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State lawmakers and Patrick Administration officials are calling for greater oversight of the mortgage lending business.
At a Statehouse hearing yesterday, they expressed concern over failing loans to people with poor — or sub-prime — credit and worried about the impact of increasing foreclosures on an already sluggish housing market.
However, some experts say the trend will not stop the spring housing market from heating up and that too much regulation could have the opposite effect. More now from WBUR's Business and Technology Reporter Curt Nickisch.TEXT OF STORY
CURT NICKISCH: Fraud, fiction, foreclosure. That was the theme of the Statehouse hearing yesterday on the subprime lending market. Isabel Frias testified through a translator a mortgage broker lied to her:
ISABEL FRIAS: When she expressed her concern, he said do not worry, you are only going to be paying two thousand dollars per month.
NICKISCH: Instead, it was three thousand. Frias lost her home in Lawrence after just six months. And she's not alone. Last month, mortgage lenders filed petitions to foreclose on more than two thousand Massachusetts properties. That's almost double the year before. State Senator Jarrett Barrios has sponsored a bill to regulate subprime lenders more tightly.
JARRETT BARRIOS: What we are trying to do in this legislation is create a series of good faith and fair dealing requirements for subprime lenders. Those institutions, which are lending at four, seven, nine percent interest above the market rate.
NICKISCH: Barrios is worried rising foreclosures will create a financial crisis. And some in the real estate market are worried it will depress housing prices for everyone.
Here's the thinking. Thousands of foreclosed homes are going back on the market.
Meanwhile, there are fewer buyers out there, because lenders are now shying away from risky borrowers. High supply, low demand sounds like a recipe for a price crash, but Wellesley College economist Karl Case is not so worried.
KARL CASE: The sky is not falling. I think there's some storm clouds and a little rain, but the sky is not falling.
NICKISCH: Case says house prices may drop a little bit, but mainly in the low-end market. Subprime loans make up seven percent of Boston's mortgage market — which is half the national average.
CASE: The amount of this mortgage paper that's actually at risk — it's not nearly as large as you'd think given the amount of press time and the amount of Congress' time that's being spent on it.
NICKISCH: Case agrees some lending practices should be outlawed, but he's worried the new urgency from Congress and the Commonwealth to clamp down will go too far. He says mortgage lenders don't want foreclosure any more than homeowners do.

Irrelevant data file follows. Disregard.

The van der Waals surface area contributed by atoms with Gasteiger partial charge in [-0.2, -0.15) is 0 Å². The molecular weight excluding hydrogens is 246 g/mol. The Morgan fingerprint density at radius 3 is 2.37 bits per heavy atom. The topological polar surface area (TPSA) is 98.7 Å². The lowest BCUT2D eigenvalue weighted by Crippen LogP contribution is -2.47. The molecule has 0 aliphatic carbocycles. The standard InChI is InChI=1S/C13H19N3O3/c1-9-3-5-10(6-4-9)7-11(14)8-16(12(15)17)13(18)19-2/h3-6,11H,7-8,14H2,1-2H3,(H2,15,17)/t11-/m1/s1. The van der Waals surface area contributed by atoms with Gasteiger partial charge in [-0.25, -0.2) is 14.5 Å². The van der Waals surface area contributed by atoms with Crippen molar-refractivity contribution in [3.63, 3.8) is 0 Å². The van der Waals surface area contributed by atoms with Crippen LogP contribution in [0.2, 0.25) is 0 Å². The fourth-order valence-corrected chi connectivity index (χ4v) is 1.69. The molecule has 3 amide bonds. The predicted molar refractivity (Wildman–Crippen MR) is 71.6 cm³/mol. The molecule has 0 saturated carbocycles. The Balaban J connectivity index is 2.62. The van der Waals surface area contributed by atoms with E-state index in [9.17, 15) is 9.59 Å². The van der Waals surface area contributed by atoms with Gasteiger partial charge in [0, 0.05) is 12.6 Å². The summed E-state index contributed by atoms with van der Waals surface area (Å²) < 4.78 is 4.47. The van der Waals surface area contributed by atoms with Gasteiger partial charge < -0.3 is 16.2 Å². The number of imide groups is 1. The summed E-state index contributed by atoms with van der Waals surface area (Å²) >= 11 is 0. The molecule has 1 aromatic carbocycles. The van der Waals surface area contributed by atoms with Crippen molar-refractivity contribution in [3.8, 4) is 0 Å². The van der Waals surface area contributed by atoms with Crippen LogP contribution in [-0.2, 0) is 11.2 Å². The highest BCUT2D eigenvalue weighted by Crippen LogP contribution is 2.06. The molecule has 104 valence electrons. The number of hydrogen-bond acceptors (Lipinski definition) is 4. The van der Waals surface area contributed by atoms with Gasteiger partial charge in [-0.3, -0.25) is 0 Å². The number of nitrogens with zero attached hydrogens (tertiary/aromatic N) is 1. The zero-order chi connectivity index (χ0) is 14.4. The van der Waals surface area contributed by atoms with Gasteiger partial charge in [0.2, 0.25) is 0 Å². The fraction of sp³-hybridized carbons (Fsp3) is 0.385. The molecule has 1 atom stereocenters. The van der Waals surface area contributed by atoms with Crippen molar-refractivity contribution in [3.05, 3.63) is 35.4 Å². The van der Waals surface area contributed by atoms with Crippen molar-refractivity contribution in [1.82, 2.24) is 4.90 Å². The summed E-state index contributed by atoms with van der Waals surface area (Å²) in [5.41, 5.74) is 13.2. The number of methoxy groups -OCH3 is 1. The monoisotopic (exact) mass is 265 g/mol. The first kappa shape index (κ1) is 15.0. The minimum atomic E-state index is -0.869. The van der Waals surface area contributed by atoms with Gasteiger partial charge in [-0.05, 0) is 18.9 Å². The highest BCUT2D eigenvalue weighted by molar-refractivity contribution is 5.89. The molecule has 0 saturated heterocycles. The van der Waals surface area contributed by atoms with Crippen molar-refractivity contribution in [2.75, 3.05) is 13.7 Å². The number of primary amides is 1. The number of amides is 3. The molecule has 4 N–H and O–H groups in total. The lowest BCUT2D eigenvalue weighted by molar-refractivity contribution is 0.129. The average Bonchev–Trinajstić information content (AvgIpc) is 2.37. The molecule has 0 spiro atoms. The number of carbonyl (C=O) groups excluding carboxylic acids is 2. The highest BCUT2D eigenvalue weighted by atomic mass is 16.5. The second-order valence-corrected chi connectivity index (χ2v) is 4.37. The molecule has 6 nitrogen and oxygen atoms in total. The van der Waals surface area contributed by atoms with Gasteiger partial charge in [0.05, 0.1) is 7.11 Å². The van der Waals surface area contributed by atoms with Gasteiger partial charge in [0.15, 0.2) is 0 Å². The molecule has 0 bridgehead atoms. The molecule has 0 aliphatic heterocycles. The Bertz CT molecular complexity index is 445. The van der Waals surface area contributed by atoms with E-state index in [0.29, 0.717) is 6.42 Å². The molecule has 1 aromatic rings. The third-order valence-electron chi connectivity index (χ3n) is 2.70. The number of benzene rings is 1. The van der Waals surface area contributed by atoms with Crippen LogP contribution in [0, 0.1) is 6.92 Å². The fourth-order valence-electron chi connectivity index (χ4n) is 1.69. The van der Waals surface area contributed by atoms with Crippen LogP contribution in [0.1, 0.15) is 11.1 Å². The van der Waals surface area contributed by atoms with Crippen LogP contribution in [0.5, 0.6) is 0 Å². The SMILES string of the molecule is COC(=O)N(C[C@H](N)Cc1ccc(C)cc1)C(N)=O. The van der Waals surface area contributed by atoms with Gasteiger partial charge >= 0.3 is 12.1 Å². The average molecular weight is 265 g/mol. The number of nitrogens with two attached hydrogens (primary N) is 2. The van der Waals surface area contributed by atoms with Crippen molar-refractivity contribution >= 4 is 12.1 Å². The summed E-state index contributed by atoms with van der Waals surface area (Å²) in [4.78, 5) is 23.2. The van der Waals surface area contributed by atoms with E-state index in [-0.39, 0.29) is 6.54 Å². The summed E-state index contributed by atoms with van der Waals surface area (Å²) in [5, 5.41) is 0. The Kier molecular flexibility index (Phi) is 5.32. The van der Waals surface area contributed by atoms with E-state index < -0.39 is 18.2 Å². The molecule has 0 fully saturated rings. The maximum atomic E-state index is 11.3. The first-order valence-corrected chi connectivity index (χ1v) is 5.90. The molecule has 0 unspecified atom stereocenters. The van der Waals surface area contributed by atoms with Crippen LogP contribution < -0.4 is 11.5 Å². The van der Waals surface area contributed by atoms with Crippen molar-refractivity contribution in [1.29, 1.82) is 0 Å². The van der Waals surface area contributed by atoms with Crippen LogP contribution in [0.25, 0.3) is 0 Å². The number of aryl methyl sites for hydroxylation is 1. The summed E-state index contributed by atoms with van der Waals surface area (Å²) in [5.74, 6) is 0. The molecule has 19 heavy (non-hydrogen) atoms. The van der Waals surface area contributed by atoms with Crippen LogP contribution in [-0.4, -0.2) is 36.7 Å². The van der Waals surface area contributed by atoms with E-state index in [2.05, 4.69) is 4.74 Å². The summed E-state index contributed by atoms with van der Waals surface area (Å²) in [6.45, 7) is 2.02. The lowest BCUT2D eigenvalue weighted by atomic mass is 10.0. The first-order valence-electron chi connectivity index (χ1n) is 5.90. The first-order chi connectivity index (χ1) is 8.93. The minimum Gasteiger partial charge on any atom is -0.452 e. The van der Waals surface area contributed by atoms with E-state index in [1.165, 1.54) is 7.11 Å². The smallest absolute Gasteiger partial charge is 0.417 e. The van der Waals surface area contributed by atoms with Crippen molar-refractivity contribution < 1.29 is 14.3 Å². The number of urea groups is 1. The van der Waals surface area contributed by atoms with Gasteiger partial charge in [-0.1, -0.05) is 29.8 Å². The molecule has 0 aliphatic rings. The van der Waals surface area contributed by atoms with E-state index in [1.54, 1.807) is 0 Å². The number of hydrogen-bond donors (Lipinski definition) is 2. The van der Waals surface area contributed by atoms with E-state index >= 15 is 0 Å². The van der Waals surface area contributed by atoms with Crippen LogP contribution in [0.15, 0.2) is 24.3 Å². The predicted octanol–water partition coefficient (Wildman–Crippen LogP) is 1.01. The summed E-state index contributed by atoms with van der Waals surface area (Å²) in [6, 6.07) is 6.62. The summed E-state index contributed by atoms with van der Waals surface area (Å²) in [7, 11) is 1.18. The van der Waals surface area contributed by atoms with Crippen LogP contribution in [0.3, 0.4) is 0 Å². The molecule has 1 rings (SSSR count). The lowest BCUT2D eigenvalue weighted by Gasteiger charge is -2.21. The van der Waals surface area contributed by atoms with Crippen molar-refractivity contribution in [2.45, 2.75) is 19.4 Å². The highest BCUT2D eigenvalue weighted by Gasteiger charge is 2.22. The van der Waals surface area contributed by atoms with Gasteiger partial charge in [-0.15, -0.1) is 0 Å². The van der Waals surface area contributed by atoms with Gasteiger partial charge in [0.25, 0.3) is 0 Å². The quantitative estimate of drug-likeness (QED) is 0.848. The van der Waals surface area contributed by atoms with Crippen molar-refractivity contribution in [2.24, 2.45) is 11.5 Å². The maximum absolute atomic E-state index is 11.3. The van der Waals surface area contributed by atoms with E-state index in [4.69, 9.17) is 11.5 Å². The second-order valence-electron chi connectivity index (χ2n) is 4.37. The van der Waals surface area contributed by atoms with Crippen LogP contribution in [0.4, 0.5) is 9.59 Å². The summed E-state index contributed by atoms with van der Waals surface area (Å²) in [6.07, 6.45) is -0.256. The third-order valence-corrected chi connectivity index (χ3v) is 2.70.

CASE: These institutions have an enormous financial stake in getting the default rates right and predicting them and reserving against them in an adequate way. I think the last thing we need is wholesale government involvement.
NICKISCH: Larry Katzman agrees. He's senior sales manager at First New England Mortgage in Newton. He says daily the lenders he works with are growing more conservative with borrowers and brokers. Katzman sees this lending turmoil as an opportunity for the industry to police itself.
LARRY KATZMAN: From our standpoint as a mortgage broker, cleaning up the market, getting rid of marginal competition that is misleading the public, putting a bad name to the industry, we would love to see them by the wayside so we can get back to health competition, good business practice, and being able to educate our clients. That's how we earn our keep.
NICKISCH: At Nuestra Communidad in Roxbury, Sandra Clarke counsels low-income people trying to get loans or avoid default. She definitely wants more regulation to crack down on bad and predatory loans. But Clarke does not want that to discourage fair subprime lenders. After all, more than forty percent of homeowners in Roxbury have subprime loans. Without them, Clark says many people would not be homeowners today.
SANDRA CLARKE: There are some of our clients who are on the edge of being a renter or being a homeowner and isn't that the American Dream? I'd want to ensure that there are good products out there that can meet the needs of all levels of our clients.
NICKISCH: So as state lawmakers and Congress debate new regulation of subprime lending, Clarke and others hope it will combat fraud and unfair foreclosures, without putting the lid on critical financing for low-income borrowers.
For WBUR, I'm Curt Nickisch.
This program aired on March 28, 2007. The audio for this program is not available.
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